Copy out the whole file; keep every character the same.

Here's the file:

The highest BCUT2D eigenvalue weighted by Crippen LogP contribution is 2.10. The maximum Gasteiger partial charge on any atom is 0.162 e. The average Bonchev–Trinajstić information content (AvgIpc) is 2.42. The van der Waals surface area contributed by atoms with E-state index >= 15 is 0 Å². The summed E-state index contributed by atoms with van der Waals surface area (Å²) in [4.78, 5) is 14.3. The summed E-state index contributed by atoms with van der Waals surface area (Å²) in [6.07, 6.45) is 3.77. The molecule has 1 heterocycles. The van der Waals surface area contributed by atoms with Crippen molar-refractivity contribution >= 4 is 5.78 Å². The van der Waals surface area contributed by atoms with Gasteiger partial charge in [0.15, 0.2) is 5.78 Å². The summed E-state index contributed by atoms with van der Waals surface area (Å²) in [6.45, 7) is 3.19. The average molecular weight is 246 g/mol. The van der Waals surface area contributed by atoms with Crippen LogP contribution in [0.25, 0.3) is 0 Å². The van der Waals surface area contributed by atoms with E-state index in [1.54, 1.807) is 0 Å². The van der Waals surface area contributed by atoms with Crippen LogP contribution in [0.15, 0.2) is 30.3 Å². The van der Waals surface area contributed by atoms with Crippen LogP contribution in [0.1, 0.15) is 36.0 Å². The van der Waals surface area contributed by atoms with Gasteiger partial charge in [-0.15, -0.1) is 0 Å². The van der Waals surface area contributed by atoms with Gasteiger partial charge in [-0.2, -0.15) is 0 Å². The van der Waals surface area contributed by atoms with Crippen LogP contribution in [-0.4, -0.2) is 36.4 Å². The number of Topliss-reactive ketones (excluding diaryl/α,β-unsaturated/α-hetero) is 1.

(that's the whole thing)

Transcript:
The highest BCUT2D eigenvalue weighted by Crippen LogP contribution is 2.10. The maximum Gasteiger partial charge on any atom is 0.162 e. The average Bonchev–Trinajstić information content (AvgIpc) is 2.42. The van der Waals surface area contributed by atoms with E-state index >= 15 is 0 Å². The summed E-state index contributed by atoms with van der Waals surface area (Å²) in [4.78, 5) is 14.3. The summed E-state index contributed by atoms with van der Waals surface area (Å²) in [6.07, 6.45) is 3.77. The molecule has 1 heterocycles. The van der Waals surface area contributed by atoms with Crippen molar-refractivity contribution >= 4 is 5.78 Å². The van der Waals surface area contributed by atoms with Gasteiger partial charge in [0.15, 0.2) is 5.78 Å². The summed E-state index contributed by atoms with van der Waals surface area (Å²) in [6.45, 7) is 3.19. The average molecular weight is 246 g/mol. The van der Waals surface area contributed by atoms with Crippen LogP contribution in [0.25, 0.3) is 0 Å². The van der Waals surface area contributed by atoms with E-state index in [1.54, 1.807) is 0 Å². The van der Waals surface area contributed by atoms with Crippen LogP contribution in [0.15, 0.2) is 30.3 Å². The van der Waals surface area contributed by atoms with Crippen LogP contribution in [0.1, 0.15) is 36.0 Å². The van der Waals surface area contributed by atoms with Gasteiger partial charge in [-0.15, -0.1) is 0 Å². The van der Waals surface area contributed by atoms with Gasteiger partial charge in [-0.2, -0.15) is 0 Å². The van der Waals surface area contributed by atoms with Crippen LogP contribution in [-0.4, -0.2) is 36.4 Å². The number of Topliss-reactive ketones (excluding diaryl/α,β-unsaturated/α-hetero) is 1.